Luther Badman Keith – Bluesmen Are Kings | Album review

lutherbadmankeithcdLuther Badman Keith – Bluesmen Are Kings

BMB Records

www.badmanbluz.com

13 tracks/51:18

Guitarist Luther Badman Keith is back with a new recording full of spirited original material that melds traditional blues rhythms with lyrics that explore a number of contemporary issues, including some regarding his Detroit hometown. His backing band consists of Todd Glass on drums, Alex Lyon on bass, Josh Ford on slide and rhythm guitar, and Jim David on keyboards.

The leader’s exuberant vocal style fires up the opening track, “Wow Oui Ole,” blues in three languages with Billy Furman on tenor sax adding an additional boost. “Blues 2.0” is another humorous tune that takes a look at modern relationships as filtered through technology. Keith takes his time on the solo, exhibiting a clean fluid style. Furman and trumpeter Mark Croft also get chance to blow hearty solos. The up-tempo shuffle, “Omelet,”gives David some space and he dazzles with some piano magic while Keith keeps things loose and limber with an infectious delivery of the play-on-words lyrics.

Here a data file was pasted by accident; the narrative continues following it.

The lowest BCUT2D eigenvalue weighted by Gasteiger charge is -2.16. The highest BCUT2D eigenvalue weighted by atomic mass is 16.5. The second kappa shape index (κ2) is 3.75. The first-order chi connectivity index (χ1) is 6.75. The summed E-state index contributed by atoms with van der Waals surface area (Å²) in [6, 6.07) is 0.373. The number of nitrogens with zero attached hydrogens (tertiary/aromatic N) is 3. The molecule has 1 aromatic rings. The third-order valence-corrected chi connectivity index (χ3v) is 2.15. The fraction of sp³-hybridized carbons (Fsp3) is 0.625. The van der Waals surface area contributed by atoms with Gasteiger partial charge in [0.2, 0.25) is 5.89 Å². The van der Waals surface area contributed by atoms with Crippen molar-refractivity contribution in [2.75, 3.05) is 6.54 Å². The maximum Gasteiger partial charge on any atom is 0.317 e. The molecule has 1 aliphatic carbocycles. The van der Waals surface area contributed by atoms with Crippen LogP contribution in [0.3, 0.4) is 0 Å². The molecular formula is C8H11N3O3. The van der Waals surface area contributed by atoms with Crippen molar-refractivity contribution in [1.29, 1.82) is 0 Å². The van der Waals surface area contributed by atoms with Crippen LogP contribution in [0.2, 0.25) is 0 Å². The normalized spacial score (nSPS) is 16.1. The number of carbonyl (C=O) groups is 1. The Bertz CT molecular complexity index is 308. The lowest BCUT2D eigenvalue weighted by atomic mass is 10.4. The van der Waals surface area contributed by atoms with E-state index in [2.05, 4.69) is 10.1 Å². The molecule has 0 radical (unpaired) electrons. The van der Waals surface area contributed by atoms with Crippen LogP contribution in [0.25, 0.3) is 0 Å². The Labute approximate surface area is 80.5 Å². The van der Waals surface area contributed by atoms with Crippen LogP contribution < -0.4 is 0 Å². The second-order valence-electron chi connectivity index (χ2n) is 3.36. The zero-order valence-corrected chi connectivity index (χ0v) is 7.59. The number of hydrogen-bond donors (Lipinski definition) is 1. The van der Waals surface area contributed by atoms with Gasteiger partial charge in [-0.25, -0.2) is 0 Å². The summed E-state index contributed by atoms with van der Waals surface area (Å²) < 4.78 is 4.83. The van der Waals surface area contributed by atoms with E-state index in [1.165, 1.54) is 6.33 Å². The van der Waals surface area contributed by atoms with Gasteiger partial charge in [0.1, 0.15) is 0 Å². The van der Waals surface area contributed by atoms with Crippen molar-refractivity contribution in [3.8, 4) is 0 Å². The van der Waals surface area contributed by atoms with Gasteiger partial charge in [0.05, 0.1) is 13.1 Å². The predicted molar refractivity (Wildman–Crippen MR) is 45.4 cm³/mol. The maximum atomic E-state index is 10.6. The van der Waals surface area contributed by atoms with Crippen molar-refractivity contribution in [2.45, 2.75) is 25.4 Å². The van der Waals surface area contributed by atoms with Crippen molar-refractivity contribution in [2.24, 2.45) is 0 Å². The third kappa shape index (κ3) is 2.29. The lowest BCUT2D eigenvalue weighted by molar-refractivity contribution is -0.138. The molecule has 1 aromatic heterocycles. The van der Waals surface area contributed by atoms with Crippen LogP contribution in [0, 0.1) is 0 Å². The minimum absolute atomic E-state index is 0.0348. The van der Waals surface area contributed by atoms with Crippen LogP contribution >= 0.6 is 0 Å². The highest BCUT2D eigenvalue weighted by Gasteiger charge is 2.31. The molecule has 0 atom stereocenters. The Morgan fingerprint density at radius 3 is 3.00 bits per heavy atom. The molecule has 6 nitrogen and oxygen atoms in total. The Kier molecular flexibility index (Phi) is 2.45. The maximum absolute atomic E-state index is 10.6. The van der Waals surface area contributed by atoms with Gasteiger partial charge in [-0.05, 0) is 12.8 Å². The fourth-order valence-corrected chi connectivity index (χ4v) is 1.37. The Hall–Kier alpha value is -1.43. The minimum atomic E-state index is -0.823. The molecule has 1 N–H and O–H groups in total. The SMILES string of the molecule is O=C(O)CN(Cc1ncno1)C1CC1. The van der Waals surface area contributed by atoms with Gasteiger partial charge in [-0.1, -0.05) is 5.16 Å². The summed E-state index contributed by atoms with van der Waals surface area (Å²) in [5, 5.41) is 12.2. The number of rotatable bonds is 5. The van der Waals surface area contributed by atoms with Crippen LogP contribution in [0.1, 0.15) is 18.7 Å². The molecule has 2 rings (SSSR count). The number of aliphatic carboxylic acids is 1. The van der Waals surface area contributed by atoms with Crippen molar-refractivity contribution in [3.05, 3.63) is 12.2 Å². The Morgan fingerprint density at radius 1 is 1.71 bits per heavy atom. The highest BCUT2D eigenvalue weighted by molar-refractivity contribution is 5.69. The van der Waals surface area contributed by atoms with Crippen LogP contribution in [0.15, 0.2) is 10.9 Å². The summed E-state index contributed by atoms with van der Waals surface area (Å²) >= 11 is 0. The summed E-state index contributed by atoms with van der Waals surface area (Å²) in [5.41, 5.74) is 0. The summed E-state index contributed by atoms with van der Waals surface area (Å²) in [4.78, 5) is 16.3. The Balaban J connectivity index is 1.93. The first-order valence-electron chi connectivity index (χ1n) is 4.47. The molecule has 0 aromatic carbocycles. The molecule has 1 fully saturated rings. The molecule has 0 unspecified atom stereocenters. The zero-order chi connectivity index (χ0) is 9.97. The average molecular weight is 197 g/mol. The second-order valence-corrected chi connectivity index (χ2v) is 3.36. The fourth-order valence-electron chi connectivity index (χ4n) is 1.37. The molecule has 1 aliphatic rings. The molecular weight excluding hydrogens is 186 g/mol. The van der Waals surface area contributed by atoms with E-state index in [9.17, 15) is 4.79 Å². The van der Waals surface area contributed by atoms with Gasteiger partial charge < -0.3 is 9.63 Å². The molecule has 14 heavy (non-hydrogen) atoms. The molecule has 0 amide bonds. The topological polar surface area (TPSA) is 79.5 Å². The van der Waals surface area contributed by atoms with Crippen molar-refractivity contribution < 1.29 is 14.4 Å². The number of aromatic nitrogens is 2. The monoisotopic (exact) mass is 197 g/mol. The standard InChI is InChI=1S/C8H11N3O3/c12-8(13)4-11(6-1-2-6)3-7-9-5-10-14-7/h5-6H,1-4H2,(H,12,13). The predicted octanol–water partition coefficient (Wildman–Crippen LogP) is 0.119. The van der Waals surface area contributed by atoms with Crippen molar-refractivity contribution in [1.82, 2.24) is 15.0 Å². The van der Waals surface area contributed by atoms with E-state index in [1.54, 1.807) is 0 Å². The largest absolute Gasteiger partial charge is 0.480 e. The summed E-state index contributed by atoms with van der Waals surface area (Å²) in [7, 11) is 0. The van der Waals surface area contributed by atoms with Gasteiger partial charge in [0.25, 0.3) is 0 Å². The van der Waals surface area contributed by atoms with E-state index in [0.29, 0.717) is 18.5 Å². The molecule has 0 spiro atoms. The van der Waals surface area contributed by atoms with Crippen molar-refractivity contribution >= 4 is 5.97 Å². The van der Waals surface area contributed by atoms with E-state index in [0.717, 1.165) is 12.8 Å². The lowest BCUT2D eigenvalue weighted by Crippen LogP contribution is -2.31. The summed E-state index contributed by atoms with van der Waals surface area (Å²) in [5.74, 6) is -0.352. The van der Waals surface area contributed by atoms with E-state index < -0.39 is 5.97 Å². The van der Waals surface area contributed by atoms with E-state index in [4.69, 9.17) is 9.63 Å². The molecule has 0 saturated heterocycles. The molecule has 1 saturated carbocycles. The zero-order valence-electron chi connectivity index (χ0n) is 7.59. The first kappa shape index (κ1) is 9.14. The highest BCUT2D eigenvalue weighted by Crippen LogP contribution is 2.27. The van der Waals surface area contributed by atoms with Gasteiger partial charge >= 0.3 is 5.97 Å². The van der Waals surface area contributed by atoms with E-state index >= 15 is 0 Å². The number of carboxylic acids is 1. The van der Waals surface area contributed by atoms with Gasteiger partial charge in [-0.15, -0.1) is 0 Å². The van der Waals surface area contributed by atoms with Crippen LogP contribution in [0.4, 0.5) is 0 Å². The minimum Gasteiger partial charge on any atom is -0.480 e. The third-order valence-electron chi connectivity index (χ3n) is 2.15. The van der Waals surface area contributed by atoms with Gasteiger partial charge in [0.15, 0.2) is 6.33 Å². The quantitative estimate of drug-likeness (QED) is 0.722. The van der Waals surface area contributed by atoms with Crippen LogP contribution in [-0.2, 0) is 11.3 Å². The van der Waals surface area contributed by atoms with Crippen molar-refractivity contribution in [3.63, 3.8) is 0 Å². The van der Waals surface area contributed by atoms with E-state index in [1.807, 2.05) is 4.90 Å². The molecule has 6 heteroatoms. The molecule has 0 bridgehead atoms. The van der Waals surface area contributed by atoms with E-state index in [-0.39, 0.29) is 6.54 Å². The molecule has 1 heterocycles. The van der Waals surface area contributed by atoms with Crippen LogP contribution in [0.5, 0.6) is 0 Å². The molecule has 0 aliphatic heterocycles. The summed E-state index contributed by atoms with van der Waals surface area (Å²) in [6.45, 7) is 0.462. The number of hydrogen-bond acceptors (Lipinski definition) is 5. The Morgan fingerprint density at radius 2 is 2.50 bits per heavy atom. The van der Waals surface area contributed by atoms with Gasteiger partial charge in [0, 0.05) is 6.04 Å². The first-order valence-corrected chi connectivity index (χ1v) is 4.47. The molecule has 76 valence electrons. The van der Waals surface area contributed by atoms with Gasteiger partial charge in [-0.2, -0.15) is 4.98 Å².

The singer’s voice takes on a grittier tone that matches Ford’s slide licks on “Muddy Waters Blues”. The title track rolls along with horn accents backing another strong vocal from Keith describing his experiences as a blues musician, complete with another noteworthy guitar foray and a funky closing passage. “Last Call For The Blues” examines the palpable desperation of the late-night bar patrons, with Keith observing, “Talking to a girl over whiskey & beer – we both trying to fake a little cheer. She’s not too pretty but, you know, neither am I. We just want to try to get through the night.”

Keith pays his respects to some of the legendary blues artists on “Muddy Waters Blues,” complete with Ford’s wicked slide riffs. Furman plays harp on that cut as well as “Mojo Son,” where his hard blowing prompts one Keith’s best guitar solos. Another highlight is the leader’s fiery playing on “Detroit Blues,” a high-powered lamentation of the problems facing his hometown. Keith’s voice and guitar break it down on “Baby Walks Out,” reminding listeners what it feels like when the blues come calling.

A couple of tracks, “Bluesman Looking For Love” and “Room In My Heart,” have generic lyrics but pack quite a musical punch, especially the former that features a great exchange between Keith’s guitar and David on organ. “Blue-B-Que” is an instrumental that gives the two horn players and the rhythm section one last opportunity to impress. It all adds up to a disc that offers plenty of straight-ahead blues that come to life due to Keith’s energetic performances.

 

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